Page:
Many prosecutor’s offices, including the Orange County District Attorney’s Office, now have special Deputy District Attorneys who are designated to prosecute Driving Under the Influence of Drugs cases. The violation of California Vehicle Code Section (CVC) 23152(a) can consist of a combination of alcohol and drugs causing impairment in a driver’s ability to drive. Increasingly DUI charges are being brought against people who have not consumed any alcohol but are solely accused of driving under the influence of drugs.
At first, the image that comes to mind is that of a drug crazed driver who is under the influence of an illegal substance such as methamphetamine or heroin. However, the District Attorney’s Office is targeting not just those drivers but the driver who has taken prescription medication. A driver who takes a prescribed medication that impairs his ability to drive his vehicle safely is also subject to prosecution for DUI. A note written on a doctor’s prescription pad is not being taken as a defense by prosecutors. Even doctors themselves are being prosecuted for DUI if their blood is found to contain prescription drugs following an arrest for DUI.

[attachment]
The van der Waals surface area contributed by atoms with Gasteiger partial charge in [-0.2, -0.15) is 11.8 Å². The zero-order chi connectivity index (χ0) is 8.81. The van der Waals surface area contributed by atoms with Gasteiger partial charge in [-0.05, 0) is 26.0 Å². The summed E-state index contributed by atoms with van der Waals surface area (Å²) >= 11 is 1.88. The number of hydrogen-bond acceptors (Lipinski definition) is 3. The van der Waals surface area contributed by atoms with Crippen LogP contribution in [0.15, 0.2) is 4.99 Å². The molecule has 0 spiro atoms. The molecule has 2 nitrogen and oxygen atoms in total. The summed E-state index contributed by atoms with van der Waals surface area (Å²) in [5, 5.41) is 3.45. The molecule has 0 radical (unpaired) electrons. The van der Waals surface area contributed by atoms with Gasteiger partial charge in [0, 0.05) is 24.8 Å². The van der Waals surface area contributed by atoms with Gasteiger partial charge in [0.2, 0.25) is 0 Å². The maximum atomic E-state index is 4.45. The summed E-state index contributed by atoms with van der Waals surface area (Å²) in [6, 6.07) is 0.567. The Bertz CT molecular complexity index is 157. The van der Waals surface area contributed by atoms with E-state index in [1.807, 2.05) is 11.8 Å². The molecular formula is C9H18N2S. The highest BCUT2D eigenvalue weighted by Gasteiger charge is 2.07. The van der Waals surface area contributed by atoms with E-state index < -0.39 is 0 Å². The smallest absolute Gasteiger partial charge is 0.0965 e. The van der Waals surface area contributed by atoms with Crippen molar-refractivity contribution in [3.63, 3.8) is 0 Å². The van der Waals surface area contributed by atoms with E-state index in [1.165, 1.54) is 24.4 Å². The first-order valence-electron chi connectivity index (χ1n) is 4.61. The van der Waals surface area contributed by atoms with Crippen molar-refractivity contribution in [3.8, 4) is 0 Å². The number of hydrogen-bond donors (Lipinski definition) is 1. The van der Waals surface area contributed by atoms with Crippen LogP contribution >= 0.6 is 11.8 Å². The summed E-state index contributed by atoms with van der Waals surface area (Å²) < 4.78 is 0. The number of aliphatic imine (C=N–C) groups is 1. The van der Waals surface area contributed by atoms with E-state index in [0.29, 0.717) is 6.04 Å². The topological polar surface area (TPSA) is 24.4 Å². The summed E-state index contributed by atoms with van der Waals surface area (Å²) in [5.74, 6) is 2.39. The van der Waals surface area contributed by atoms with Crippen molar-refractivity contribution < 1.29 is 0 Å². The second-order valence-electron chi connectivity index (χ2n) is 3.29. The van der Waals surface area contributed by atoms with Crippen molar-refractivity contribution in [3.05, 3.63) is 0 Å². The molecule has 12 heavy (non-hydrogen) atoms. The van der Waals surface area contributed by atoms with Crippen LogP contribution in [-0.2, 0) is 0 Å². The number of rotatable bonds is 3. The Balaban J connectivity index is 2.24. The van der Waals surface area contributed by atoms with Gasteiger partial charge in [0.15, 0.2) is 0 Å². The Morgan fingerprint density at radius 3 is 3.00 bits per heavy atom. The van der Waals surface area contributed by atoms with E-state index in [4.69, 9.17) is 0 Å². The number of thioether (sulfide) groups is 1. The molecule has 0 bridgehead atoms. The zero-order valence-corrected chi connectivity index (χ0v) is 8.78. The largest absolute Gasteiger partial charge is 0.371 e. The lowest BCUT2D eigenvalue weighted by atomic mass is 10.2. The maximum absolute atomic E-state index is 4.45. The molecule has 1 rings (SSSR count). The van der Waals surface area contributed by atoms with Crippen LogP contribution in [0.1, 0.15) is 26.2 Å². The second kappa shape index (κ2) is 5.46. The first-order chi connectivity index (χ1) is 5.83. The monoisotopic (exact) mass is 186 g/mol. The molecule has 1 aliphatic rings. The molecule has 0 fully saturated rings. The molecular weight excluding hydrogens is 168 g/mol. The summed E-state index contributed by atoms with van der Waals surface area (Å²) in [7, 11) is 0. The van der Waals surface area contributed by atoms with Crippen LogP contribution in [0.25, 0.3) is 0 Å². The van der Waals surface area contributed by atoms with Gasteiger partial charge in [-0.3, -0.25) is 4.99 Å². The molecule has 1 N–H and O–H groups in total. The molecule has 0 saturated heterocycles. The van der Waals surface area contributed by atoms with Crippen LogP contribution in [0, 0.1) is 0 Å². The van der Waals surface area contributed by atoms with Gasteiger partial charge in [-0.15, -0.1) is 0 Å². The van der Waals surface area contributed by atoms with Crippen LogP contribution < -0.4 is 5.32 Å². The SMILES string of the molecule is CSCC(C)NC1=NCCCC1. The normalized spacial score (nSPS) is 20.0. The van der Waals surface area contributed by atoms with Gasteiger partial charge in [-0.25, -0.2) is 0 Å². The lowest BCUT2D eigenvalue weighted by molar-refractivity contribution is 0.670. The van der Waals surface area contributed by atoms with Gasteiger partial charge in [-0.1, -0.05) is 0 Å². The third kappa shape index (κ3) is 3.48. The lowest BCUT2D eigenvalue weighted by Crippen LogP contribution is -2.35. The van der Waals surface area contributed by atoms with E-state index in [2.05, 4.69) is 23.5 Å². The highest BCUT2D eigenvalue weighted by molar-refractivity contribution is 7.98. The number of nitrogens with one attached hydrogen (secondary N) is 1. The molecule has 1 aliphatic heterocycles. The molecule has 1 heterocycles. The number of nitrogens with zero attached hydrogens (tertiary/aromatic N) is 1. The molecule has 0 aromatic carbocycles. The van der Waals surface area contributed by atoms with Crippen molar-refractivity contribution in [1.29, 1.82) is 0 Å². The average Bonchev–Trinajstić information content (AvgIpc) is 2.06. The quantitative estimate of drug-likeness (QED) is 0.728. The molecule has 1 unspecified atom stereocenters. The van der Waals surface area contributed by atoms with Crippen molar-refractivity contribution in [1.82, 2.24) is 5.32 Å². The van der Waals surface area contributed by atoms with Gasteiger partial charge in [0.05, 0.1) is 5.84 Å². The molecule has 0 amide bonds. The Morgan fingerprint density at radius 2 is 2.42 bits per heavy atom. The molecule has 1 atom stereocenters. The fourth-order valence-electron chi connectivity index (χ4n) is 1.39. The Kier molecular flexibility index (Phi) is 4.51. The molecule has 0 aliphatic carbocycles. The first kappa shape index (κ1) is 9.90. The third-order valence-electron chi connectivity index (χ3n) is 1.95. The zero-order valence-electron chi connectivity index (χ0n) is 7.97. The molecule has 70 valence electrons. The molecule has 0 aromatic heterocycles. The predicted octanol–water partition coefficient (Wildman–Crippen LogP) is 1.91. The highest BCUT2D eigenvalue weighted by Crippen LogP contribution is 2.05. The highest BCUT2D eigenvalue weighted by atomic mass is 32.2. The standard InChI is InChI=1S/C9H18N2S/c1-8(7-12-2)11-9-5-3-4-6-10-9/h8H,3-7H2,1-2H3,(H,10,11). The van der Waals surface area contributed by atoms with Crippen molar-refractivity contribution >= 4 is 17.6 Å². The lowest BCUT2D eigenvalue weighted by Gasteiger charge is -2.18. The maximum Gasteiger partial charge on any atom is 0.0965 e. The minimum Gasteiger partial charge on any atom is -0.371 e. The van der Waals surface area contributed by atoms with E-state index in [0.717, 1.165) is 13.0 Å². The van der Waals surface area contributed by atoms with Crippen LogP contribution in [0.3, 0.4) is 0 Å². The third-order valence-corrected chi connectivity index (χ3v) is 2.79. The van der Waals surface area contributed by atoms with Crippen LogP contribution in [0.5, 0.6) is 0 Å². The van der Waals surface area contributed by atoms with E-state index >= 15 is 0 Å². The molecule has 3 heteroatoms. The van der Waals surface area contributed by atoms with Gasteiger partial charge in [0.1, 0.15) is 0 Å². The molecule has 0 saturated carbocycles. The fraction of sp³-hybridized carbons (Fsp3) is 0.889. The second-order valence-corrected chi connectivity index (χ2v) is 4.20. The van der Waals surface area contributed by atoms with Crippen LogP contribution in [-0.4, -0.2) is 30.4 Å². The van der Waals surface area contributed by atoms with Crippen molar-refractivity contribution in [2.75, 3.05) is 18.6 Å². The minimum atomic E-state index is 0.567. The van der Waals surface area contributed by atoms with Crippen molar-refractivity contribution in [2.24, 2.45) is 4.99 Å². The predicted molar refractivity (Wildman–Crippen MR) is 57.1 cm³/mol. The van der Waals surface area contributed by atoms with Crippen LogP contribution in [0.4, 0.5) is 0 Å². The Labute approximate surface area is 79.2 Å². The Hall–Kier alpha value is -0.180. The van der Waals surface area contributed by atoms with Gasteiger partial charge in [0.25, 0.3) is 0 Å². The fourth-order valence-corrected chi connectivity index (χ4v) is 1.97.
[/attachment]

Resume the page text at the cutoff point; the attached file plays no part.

Many medications commonly warn of possible driving impairment after ingestion. However, the fact that a driver has consumed the medication and it is found in the blood is not the end of a driver’s defense to a charge of DUI. The blood must be tested to determine if the level of the prescribed drug in the blood is above the therapeutic level. If it is above the therapeutic level it can lead to the conclusion that the symptoms the driver is exhibiting is the result of the medication. However, even that is not the last word in the defense of DUI drug cases. If a driver has taken the medication found in the blood for some time or suffers from a severe form of whatever the medication is prescribed for, the above therapeutic level amount may be explained as not being the cause of the symptoms the officer is seeing at the time of the arrest.
To successfully defend a DUI drug case expert testimony will be needed. The symptoms the officer sees must be explained as caused by something other than the drugs/medication in the system. Many medical conditions can cause symptoms that, to the untrained (in medicine) eye, be mistaken for impairment due to drug intoxication. A medical doctor or other expert’s opinion will be necessary to counter the conclusion drawn by the police officer and even the crime lab expert (who is not really an expert at all in the effects of medication). The success of the case will depend on convincing the jury that what the officer is seeing as impairment is a medical condition treated by the drugs in the system and not caused by the drugs in the system.